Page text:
University of Minnesota researchers have used a specialized 3-D printing technique to deposit a layer of photoreactive light receptors on the curved surface of what could be considered the first prototype of a bionic eye. In addition to being a significant step towards developing functional prosthetics which could effectively reverse blindness, this research also represents an advancement in 3-D printing technology and bioelectronics.
“Bionic eyes are usually thought of as science fiction, but now we are closer than ever using a multimaterial 3-D printer,” said Michael McAlpine, a co-author of the study and University of Minnesota Benjamin Mayhugh Associate Professor of Mechanical Engineering.
McAlpine and his team constructed their prototype bionic eye by printing a base of silver particles onto a hemispherical glass dome using a customized 3-D printer. One of the biggest challenges of 3-D printing on a non-flat service is that inks tend to run, but the researchers were able to demonstrate that their technique allowed for uniform drying of the applied inks.
Next, they printed light-converting photodiodes onto the silver-coated, curved surface using semiconducting polymer materials. These photodiodes can convert light into electrical signals which could be interpreted into images. In all, the 3-D printing process to create the bionic eye prototype took about 60 minutes, at which point the research team sought to determine the efficiency of the device.
Upon testing the 3-D printed eye, the researchers found it showed 25 percent efficiency at converting light signals into electricity – a promising number which could see this 3-D printing technique being used for broader microelectronic applications in the future.
“We have a long way to go to routinely print active electronics reliably, but our 3-D-printed semiconductors are now starting to show that they could potentially rival the efficiency of semiconducting devices fabricated in microfabrication facilities,” said McAlpine. “Plus, we can easily print a semiconducting device on a curved surface, and they can’t.”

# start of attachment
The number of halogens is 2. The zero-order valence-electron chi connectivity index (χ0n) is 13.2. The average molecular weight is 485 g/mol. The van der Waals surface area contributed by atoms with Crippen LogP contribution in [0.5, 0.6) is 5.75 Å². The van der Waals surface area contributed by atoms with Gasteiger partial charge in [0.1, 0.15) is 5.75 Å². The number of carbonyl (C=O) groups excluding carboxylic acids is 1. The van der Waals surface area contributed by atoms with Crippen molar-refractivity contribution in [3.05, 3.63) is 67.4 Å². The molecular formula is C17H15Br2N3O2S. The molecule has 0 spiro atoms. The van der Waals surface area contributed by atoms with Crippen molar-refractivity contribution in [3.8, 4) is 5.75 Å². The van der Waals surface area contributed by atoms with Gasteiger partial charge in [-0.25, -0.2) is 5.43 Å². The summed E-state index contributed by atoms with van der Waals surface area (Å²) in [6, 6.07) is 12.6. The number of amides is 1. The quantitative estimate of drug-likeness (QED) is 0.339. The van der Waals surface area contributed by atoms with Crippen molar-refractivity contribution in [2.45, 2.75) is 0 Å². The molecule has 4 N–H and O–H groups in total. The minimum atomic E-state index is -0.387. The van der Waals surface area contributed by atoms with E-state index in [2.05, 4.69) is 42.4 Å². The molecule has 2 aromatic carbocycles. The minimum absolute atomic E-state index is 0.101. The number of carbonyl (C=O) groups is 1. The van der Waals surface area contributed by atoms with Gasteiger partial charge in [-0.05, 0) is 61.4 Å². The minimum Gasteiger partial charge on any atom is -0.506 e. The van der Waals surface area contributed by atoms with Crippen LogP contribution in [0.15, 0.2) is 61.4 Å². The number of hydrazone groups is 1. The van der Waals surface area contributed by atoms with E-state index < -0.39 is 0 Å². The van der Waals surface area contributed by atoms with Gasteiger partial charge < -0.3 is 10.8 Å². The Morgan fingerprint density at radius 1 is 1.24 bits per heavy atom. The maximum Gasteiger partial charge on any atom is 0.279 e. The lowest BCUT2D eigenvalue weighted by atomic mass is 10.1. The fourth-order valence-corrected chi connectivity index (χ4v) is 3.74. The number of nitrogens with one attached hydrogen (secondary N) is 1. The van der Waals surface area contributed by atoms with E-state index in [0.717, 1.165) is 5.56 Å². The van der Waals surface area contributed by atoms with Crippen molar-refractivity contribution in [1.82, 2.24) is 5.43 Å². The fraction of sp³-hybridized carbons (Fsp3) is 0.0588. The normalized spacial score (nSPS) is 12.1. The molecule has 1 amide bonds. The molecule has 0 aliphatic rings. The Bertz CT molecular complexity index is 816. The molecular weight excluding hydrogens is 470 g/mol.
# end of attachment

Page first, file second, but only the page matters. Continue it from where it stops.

McAlpine and his colleagues published the details of their bionic eye in the journal Advanced Materials.
The team has already patented their technology for 3-D printing semiconducting devices and hope to improve upon their prototype bionic eye in a few key areas. For one, adding more light receptors to the hemispheric surface would improve the efficiency of the device, potential giving individuals better vision. Another hurdle to overcome relates to the material on which the semiconductors are printed; currently, it’s a solid surface, however this technique would need to be adapted to a softer, more flexible material which would be more suitable for implantation into the eye.
McAlpine’s lab has also previously developed 3-D printed medical devices which incorporate electronics, including a bionic ear. Other applications of their 3-D printing technology include bionic skin and cell scaffolds designed for regenerative medicine.